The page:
“the book Unfair & Unbalanced: The Lunatic Magniloquence of Henry E. Panky, by Patrick M. Carlisle. That work includes the sentences, “So, anyway, a Great Man, in his querulous twilight years, who doesn’t want to go gently into that blacky black night. He wants to cut loose, dance on the razor’s edge, pry the lid off his bucket list!”  Quote taken from this site

Don’t worry, dear brothers and sisters. We HAVE an eternal REAL ‘bucket’ filled with fascinating and splendid activities and pleasures to enjoy all guaranteed to each of us who is in union with Christ.

I’m reminded of that famous C.S. Lewis quote contrasting mud pies with a seaside holiday from his essay, The Weight of Glory:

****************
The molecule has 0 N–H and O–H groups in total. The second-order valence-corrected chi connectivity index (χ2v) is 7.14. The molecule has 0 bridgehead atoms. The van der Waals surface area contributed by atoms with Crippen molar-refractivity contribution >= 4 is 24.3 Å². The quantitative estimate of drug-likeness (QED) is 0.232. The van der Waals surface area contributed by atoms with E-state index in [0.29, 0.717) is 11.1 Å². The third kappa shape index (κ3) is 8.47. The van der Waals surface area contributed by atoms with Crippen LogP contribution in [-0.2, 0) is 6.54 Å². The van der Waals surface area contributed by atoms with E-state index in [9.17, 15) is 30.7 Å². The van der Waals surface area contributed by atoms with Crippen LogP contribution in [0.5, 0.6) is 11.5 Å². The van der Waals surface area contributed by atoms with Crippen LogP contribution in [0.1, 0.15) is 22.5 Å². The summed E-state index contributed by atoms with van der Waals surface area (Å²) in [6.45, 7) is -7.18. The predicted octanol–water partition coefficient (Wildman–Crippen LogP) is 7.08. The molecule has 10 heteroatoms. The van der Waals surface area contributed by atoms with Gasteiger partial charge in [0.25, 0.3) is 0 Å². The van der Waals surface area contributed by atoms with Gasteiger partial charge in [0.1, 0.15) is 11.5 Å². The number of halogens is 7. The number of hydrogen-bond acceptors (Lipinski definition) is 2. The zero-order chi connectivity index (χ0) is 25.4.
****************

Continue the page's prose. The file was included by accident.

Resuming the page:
“It would seem that Our Lord finds our desires not too strong, but too weak. We are half-hearted creatures, fooling about with drink and sex and ambition when infinite joy is offered us, like an ignorant child who wants to go on making mud pies in a slum because he cannot imagine what is meant by the offer of a holiday at the sea. We are far too easily pleased.”

I’ll leave you with 2 further resources:

  1. the poem below
  2. a Christian pastor’s version of a bucket list.

A portion of John Piper’s poem, “Justified for Evermore,” found in his book, Future Grace: The Purifying Power of the Promises of God, rev. ed. (Multnomah, 2012), 379-82. (Taken from this website – Blog post by Justin Taylor

And as I knelt beside the brook
To drink eternal life, I took
A glance across the golden grass,
And saw my dog, old Blackie, fast
As she could come. She leaped the stream –
Almost-and what a happy gleam
Was in her eye. I knelt to drink,
And knew that I was on the brink